Street artist Luke Cornish hits the secondary market with Archibald entry going under the hammer at Bonham’s this month.
Detail of Cornish's portrait of Father Bob soon to face auction.
Luke Cornish (also known as E.L.K.) is known for his aerosol / stencil works, a fame that became him as the first street artist to be a finalist of the Archibald Prize. It was his painting of Father Bob Maguire (2012) that did it, a rather gruff portrait of a man who has become legendary in Melbourne for his controversial views and community advocacy.
Cornish has put the painting up for auction at Bonham’s sale of Important Australian Art to be held in the Sydney suburb of Paddington on 25 November. Bonham’s have placed an estimate of $20,000 – 30,000 on Lot 32, and all eyes will be on Cornish’s painting as it represents a shift in the auction world as stenciling jostles with the crème of Australian art under the hammer.
In a further twist, Cornish has announced that he will donate a portion of the sale to the Father Bob Maguire Foundation, which aims ‘to meet the needs of disenfranchised people of all colour, creed and socio-economic backgrounds’.
Cornish said, ‘I'll be completely honest, as Father Bob would like me to be. I'm riding the coat tales of the hugely successful documentary feature In Bob We Trust now showing at cinemas Australia wide.’
Cornish added, ‘I'm donating $10K of the money to the Father Bob Foundation, so auction seemed like the best avenue for sale, creates a nice background story for drumming up publicity etc.’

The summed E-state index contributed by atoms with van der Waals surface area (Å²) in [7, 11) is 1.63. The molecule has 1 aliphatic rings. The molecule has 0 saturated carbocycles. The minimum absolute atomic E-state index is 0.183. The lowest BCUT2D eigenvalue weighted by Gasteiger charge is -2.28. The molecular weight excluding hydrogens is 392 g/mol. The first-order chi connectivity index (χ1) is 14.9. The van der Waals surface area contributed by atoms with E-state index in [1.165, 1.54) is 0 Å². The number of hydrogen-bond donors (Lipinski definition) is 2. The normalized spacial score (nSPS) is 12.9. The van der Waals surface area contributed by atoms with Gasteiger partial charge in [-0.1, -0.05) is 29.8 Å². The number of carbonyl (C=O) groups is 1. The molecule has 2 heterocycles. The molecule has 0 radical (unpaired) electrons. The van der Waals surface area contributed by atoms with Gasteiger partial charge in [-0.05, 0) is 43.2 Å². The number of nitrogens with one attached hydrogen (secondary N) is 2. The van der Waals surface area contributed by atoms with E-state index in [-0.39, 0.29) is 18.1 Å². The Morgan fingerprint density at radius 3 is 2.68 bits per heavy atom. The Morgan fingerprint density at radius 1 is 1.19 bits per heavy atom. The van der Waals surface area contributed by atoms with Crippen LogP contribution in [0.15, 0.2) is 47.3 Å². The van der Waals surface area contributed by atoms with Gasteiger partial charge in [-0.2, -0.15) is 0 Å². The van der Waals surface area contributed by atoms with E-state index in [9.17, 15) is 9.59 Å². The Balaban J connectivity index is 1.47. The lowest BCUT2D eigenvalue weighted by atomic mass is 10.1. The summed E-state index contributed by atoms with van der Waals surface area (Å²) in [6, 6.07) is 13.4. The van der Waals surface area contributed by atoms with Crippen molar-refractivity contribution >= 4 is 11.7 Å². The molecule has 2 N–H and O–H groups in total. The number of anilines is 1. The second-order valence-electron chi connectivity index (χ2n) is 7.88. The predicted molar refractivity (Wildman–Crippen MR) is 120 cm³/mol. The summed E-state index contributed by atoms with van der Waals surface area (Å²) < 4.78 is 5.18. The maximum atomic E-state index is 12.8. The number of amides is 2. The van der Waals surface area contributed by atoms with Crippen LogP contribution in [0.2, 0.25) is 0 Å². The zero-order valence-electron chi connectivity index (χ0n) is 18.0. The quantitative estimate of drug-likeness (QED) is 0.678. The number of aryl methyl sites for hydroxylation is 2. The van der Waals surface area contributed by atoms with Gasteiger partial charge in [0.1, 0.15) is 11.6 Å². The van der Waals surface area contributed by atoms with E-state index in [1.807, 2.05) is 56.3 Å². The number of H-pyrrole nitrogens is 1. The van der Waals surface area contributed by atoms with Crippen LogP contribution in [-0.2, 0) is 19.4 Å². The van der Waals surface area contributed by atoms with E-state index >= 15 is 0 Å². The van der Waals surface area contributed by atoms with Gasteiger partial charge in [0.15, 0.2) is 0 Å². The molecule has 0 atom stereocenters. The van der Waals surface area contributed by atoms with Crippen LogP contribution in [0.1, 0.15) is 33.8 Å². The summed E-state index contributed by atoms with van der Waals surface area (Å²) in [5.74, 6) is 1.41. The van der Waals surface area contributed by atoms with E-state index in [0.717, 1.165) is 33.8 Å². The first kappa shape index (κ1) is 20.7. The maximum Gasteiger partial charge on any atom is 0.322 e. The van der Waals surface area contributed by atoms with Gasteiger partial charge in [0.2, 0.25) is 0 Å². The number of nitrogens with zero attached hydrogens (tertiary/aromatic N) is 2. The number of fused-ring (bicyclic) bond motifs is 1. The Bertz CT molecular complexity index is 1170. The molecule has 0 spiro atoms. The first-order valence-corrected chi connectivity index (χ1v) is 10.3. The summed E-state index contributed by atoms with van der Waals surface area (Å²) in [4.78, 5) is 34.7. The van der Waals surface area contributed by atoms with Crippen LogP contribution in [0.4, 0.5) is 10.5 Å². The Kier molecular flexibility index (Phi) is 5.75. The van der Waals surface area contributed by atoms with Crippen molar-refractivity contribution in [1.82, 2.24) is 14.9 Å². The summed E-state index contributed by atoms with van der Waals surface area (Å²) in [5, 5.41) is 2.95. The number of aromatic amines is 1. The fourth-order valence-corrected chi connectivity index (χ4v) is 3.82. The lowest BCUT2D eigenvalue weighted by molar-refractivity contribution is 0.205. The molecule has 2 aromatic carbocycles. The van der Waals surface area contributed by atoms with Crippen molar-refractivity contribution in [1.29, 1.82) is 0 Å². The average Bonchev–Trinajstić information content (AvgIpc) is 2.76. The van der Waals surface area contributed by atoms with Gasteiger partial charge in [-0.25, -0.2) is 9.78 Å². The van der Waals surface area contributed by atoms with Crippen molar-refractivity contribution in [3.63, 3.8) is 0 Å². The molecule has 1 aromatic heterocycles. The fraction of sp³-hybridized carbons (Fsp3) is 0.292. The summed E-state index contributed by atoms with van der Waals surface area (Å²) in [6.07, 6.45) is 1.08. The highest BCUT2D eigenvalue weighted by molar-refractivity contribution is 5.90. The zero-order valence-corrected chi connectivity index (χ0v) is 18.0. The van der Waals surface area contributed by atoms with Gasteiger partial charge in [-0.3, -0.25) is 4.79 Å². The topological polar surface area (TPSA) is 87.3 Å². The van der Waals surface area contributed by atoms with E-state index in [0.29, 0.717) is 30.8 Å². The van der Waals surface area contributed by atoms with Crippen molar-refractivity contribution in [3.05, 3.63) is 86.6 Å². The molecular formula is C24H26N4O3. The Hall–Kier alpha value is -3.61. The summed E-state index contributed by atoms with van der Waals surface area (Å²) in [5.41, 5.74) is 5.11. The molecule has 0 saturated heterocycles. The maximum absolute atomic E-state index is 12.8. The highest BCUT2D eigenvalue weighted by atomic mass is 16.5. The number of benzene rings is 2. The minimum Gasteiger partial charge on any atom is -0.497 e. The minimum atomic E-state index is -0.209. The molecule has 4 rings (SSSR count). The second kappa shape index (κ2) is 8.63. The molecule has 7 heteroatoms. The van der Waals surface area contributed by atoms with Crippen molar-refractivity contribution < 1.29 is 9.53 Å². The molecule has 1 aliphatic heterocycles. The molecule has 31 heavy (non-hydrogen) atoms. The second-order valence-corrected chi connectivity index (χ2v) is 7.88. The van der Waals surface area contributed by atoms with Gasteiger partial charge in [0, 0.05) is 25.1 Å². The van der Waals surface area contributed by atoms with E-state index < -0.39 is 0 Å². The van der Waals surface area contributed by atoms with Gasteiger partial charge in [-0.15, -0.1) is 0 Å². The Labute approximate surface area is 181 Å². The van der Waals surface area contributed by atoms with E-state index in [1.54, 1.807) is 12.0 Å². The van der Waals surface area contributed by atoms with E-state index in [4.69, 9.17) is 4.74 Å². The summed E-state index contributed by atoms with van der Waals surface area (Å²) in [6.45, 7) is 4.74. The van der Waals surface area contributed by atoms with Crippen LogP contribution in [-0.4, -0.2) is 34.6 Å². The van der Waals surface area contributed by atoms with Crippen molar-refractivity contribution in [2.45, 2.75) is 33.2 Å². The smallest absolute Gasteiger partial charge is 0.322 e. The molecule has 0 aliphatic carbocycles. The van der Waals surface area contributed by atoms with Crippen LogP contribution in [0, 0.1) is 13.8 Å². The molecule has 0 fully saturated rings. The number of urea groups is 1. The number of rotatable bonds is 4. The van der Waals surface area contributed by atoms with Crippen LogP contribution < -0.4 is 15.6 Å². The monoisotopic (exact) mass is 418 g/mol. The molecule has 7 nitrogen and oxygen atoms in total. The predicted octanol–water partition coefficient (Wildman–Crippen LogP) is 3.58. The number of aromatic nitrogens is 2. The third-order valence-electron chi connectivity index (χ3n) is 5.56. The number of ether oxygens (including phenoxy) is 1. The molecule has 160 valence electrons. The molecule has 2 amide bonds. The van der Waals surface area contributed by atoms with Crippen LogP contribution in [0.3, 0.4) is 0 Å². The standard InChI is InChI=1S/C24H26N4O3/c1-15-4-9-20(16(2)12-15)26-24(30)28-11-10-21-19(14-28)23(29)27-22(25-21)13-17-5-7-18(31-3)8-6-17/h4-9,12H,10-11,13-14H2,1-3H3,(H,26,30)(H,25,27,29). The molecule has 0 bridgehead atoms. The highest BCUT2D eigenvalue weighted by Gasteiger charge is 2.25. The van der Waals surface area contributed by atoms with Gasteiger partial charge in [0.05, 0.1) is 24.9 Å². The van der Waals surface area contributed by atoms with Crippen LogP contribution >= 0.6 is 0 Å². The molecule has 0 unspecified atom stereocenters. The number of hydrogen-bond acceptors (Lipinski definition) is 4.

The painting Father Bob Maguire was first shown in Melbourne with Metro Gallery in the exhibition Not with it…, before its selection as a finalist for the 2012 Archibald Prize. Since its entry, and subsequent inclusion in the Prize’s touring exhibition to seven regional venues across NSW and VIC, Cornish’s image of Father Bob has become an icon itself.
Father Bob and Cornish at opening of Not with it... Source elkstencils.com
‘I think the most important factor in art should be honesty, so my representation of Bob is as honest as possible to how I see him: cranky,’ Cornish told AGNSW.
He added, ‘The portrait is stencil art, made using spray paint and around 30 hand-cut stencils. Although it has its roots in street art, the technique itself has evolved to an almost hyper-real level.’
The process of making of the image, and Cornish’s interaction with Bob, was covered in a short film titled Me–We, short-listed for 2012 Tropfest.
It has been a big year for Cornish. His work was again selected as a finalist for the 2013 Sulman Prize with his painting trickle down effect; his portrait of former Prime Minister Bob Hawke was acquired by the National Portrait Gallery in May; he was awarded a 2013 Churchill Fellowship in July, which he will use to travel to Europe and the United States in early 2014, and he had a solo exhibition at Sydney’s Art Equity in August, Before Afghanistan, which portrayed anonymous soldiers sprayed on glass – both robust and fragile as a comment on conflict.
Father Bob Maguire is an outspoken Catholic priest from South Melbourne, who was forced to retire in 2012, when Cornish painted this work. Maguire established the Father Bob Maguire Foundation and is co-host of Triple J radio program Sunday night Safran with John Safran. He was awarded an Order of Australia in 1989, a Centenary Medal in 2003 and was named Victorian of the Year in 2011.
It is a double win for Bonhams: Lot 32 presents an artist clearly on the radar and with the proceeds going to a worthy cause it is should to draw strong bidding interest.
You can view the catalogue for the auction on-line. The auction will be held on 25 November at 7.30pm in Sydney.
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